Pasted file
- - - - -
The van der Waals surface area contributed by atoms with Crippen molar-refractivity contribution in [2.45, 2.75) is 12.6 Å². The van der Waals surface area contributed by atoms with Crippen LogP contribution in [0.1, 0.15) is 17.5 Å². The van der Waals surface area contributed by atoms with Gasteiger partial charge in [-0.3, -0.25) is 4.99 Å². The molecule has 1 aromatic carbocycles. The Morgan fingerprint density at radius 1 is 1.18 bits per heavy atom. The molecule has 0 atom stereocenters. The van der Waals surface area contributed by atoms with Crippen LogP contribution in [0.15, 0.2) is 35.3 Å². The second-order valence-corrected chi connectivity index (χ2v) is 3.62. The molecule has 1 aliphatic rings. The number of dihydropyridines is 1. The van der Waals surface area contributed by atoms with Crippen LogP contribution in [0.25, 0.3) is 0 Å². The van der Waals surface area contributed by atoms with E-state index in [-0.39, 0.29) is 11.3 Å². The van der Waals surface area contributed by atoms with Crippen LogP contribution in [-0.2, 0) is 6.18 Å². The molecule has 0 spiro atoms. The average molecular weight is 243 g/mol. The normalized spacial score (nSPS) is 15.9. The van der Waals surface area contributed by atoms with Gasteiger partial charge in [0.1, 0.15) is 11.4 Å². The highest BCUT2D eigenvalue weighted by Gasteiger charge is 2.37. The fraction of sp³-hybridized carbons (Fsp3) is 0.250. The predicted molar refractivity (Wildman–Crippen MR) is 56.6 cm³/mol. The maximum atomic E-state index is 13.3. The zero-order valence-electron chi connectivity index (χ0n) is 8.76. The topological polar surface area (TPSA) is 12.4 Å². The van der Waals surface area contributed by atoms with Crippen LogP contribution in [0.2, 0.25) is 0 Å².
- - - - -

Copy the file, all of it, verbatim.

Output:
The van der Waals surface area contributed by atoms with Crippen molar-refractivity contribution in [2.45, 2.75) is 12.6 Å². The van der Waals surface area contributed by atoms with Crippen LogP contribution in [0.1, 0.15) is 17.5 Å². The van der Waals surface area contributed by atoms with Gasteiger partial charge in [-0.3, -0.25) is 4.99 Å². The molecule has 1 aromatic carbocycles. The Morgan fingerprint density at radius 1 is 1.18 bits per heavy atom. The molecule has 0 atom stereocenters. The van der Waals surface area contributed by atoms with Crippen LogP contribution in [0.15, 0.2) is 35.3 Å². The second-order valence-corrected chi connectivity index (χ2v) is 3.62. The molecule has 1 aliphatic rings. The number of dihydropyridines is 1. The van der Waals surface area contributed by atoms with Crippen LogP contribution in [0.25, 0.3) is 0 Å². The van der Waals surface area contributed by atoms with E-state index in [-0.39, 0.29) is 11.3 Å². The van der Waals surface area contributed by atoms with Crippen LogP contribution in [-0.2, 0) is 6.18 Å². The molecule has 0 spiro atoms. The average molecular weight is 243 g/mol. The normalized spacial score (nSPS) is 15.9. The van der Waals surface area contributed by atoms with Gasteiger partial charge in [0.1, 0.15) is 11.4 Å². The highest BCUT2D eigenvalue weighted by Gasteiger charge is 2.37. The fraction of sp³-hybridized carbons (Fsp3) is 0.250. The predicted molar refractivity (Wildman–Crippen MR) is 56.6 cm³/mol. The maximum atomic E-state index is 13.3. The zero-order valence-electron chi connectivity index (χ0n) is 8.76. The topological polar surface area (TPSA) is 12.4 Å². The van der Waals surface area contributed by atoms with Crippen LogP contribution in [0.2, 0.25) is 0 Å².